Threads - for things that take a long time...
Looping is great for regularly updating the GUI, but if you want to call a function that might take a long time (such as downloading a file) you need to use a thread.
Running your functions in threads allows the main GUI loop to keep running, so that the GUI won't hang.
Threads don't always work nicely with GUIs, so your thread shouldn't try to change the GUI, instead you will need to put any GUI updates in a Queue.
.thread(function, *args, *kwargs)
This allows you to run your own functions in a separate thread, so they doesn't cause the GUI to hang.
Simply pass the name of your function (with no brackets) and any arguments that it requires.
app.thread(myFunction, param1, param2)
.queueFunction(function, *args, **kwargs)
You mustn't try to update the GUI directly from your threads.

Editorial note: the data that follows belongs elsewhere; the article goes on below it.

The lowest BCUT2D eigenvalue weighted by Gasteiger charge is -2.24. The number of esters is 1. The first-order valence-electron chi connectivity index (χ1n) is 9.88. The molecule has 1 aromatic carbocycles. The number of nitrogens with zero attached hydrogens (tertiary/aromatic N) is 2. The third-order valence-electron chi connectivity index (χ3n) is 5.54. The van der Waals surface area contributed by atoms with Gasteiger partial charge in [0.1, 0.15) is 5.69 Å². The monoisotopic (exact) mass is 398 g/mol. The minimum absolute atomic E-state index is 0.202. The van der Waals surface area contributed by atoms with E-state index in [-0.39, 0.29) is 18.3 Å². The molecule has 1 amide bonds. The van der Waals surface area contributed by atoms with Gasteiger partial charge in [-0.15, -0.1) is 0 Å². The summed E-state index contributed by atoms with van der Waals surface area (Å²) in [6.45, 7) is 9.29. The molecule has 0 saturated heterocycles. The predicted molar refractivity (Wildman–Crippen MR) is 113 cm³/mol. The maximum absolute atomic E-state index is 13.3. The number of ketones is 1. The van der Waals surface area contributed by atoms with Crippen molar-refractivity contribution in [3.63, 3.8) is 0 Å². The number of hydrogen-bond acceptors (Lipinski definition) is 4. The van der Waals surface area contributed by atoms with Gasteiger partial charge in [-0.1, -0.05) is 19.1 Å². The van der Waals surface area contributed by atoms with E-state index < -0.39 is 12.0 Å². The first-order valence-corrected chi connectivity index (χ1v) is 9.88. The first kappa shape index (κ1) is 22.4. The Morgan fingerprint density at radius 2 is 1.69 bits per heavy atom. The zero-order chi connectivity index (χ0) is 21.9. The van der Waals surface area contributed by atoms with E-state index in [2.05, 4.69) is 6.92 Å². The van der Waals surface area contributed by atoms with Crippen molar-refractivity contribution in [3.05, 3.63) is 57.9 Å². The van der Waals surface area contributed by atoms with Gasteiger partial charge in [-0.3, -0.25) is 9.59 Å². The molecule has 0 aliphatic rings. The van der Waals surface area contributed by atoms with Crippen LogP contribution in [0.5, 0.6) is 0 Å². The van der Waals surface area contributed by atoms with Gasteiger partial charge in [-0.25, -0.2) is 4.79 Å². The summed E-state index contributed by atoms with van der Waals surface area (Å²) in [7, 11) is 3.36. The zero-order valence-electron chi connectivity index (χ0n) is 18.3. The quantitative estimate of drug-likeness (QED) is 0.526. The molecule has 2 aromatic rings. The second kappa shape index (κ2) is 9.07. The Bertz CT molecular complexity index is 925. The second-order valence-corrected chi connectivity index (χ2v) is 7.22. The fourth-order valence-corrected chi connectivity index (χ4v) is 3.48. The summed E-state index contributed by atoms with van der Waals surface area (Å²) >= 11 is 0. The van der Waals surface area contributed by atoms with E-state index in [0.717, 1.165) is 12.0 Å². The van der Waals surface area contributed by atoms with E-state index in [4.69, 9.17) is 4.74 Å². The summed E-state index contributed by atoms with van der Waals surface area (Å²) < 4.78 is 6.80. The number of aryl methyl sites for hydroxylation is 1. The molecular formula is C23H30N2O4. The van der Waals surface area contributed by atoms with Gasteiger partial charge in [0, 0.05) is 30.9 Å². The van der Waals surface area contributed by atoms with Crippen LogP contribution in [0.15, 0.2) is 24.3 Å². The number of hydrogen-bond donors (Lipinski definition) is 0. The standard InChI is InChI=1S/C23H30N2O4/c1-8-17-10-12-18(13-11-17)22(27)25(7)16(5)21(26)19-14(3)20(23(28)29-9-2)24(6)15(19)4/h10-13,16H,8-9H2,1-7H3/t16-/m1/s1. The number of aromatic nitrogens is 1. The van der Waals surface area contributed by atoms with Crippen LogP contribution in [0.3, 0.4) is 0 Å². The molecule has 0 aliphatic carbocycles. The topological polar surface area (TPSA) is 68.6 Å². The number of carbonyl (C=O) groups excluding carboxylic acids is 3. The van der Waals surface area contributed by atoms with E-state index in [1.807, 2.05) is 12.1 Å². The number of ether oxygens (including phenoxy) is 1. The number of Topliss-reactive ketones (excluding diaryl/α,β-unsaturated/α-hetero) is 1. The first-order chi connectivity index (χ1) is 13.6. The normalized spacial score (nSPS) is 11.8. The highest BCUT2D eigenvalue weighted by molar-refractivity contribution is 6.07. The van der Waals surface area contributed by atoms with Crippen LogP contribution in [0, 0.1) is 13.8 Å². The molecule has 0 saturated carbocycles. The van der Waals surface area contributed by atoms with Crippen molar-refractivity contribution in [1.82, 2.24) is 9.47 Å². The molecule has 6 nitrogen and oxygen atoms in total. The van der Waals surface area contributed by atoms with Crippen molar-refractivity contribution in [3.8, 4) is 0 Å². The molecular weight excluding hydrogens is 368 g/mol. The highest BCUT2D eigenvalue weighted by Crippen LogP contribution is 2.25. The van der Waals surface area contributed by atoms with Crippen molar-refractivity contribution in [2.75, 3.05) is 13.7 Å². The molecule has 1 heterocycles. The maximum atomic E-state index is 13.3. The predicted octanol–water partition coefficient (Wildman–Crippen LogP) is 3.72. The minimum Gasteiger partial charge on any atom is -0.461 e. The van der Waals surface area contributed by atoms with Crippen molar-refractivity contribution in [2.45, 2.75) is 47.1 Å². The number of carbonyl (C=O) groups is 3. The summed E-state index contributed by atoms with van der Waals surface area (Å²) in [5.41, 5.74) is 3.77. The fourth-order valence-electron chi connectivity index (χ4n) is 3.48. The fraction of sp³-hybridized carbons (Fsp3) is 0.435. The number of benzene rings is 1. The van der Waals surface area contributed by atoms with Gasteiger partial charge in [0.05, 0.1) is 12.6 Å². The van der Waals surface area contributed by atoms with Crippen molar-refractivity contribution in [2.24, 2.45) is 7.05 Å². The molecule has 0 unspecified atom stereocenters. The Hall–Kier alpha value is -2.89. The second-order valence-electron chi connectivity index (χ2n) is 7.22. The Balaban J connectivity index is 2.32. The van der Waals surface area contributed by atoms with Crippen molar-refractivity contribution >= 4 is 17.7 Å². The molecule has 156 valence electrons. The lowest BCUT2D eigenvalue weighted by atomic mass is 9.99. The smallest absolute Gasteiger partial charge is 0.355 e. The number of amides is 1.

Instead, use this function to queue any updates.
Pass the name of the GUI function (with no brackets) and any arguments that it requires.
app.queueFunction(app.updateLabel, "l1", "new label text")
downloadCount = 0 def downloader(): global downloadCount # it's fine to put loops in threads for i in range(5): # update the GUI through the GUI queue app.queueFunction(app.setLabel, "l1", "Starting download " + str(downloadCount)) # this takes a long time downloadFile("file" + str(downloadCount) + ".dat") # update the GUI through the GUI queue app.queueFunction(app.setLabel, "l1", "Finished download " + str(downloadCount)) # it's fine to put sleeps in threads time.sleep(1) # put the downloader function in its own thread app.thread(downloader)